And that is what they did.

So wrote Icelander Snorri Sturluson in his Ynglingasaga (1225).

Snorri's account implies a perpetrated violence, but in Swedish painter Carl Larsson's monumental 1915 canvas, Midvinterblot (“Midwinter Sacrifice”), the death of King Dómaldi becomes a moving act of willing self-sacrifice.

In this controversial painting, a festive crowd has gathered before the great stave-temple of Uppsala. Lurs blare, women dance, warriors march. Through the open doorway, we see the great golden statue of the Thunderer standing in a chariot drawn by golden goats. Before the temple the high góði stands with hammer raised to hallow the sacrifice. In the foreground, facing away from the viewer, stands the red-cloaked sacrificer, who holds the bright blade, ready but hidden, behind his back.

But the center of the painting is Dómaldi himself, his head thrown back, standing (like Þórr) on the sledge on which he has been drawn in procession to the temple.

Young, vigorous, bearded and redly beautiful, he is depicted in the act of shedding the red fox-skin cloak which is his only covering. Beneath it, in the Midwinter cold, he offers himself stripped for sacrifice, naked and ready. It is the ultimate act of royal kenosis: the voluntary self-emptying of one who willingly gives his life for the people.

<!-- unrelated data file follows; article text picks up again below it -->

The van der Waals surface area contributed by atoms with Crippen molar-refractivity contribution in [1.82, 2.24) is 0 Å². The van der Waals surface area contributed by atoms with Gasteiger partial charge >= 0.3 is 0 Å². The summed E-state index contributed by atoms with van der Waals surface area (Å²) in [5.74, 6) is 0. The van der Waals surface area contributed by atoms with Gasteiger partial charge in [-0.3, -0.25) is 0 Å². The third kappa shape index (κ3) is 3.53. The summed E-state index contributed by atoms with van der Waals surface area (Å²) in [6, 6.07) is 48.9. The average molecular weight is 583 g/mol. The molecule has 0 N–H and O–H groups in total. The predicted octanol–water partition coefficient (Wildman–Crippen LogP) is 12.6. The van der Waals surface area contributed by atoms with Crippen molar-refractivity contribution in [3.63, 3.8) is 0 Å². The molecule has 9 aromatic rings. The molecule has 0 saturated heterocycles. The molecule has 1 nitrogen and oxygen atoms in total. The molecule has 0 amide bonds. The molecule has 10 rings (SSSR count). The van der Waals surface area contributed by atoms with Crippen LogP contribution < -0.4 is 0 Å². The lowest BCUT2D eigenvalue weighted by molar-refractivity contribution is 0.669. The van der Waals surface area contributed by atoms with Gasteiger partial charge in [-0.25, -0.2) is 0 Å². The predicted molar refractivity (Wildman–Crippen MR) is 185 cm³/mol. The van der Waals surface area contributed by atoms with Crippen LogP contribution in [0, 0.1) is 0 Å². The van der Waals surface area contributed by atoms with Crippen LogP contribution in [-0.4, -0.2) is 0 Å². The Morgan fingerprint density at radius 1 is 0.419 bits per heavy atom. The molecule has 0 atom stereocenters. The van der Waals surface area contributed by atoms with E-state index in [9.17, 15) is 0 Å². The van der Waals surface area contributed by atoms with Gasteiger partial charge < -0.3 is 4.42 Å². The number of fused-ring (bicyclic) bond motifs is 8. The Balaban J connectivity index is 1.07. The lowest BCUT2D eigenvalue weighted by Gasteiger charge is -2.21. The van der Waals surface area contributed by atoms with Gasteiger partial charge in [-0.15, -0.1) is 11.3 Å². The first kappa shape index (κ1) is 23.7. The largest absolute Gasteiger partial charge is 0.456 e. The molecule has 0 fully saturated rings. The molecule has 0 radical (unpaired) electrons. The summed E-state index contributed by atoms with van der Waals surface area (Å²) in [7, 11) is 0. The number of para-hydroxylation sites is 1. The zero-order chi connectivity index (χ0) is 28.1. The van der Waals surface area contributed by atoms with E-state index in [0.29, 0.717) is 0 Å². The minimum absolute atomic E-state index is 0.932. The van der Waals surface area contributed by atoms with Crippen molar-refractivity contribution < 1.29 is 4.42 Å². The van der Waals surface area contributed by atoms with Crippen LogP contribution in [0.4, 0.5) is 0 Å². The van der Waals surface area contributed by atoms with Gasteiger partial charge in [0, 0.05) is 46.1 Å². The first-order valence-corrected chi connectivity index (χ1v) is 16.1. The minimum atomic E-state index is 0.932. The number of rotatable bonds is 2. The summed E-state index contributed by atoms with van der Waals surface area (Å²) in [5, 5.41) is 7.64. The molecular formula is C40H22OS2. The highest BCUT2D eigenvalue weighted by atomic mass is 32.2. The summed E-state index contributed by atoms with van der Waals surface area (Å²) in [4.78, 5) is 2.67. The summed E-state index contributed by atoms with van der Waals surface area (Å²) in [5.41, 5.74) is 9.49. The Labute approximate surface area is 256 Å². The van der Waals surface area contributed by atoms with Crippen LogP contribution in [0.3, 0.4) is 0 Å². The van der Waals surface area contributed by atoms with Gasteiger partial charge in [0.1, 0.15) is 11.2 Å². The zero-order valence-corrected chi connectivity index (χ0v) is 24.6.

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Make Your Own Bealtaine Bannock

Bealtaine's coming up, and with it the annual problem: how do we decide who to sacrifice this year?

Well, I don't know how they go about it where you live, but one tried-and-true method is the Bealtaine Bannock.

You cook a barley-cake over an open fire and break it up into pieces. One piece you mark black with charcoal from the fire. Then everyone draws a piece and eats it. Whoever gets the black piece wins. Or loses. Whatever.

It's a old method of Choosing. The stomachs of several bog bodies have been found to contain remnants of charred bannock. Hey, if it was good enough for Lindow Man, it's good enough for me.

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The Divine Economy

If I had to characterize Kirk S. Thomas' Sacred Gifts: Reciprocity and the Gods in only two words, it would be: “accessibly profound.”

Don't be put off—as I initially was—by his bantering tone, hyper-colloquial diction, or home-spun analogies. This book speaks as an incisive work of contemporary pagan scholarship and philosophy, and (best of all) points the way forward for future pagan thought.

There can be no relationship without communication. How, then, do we communicate with the gods?

In Sacred Gifts, Thomas answers this question elegantly and authoritatively by beginning with a careful examination of ancestral precedent. From these specifics, he deduces the general principles of the divine economy.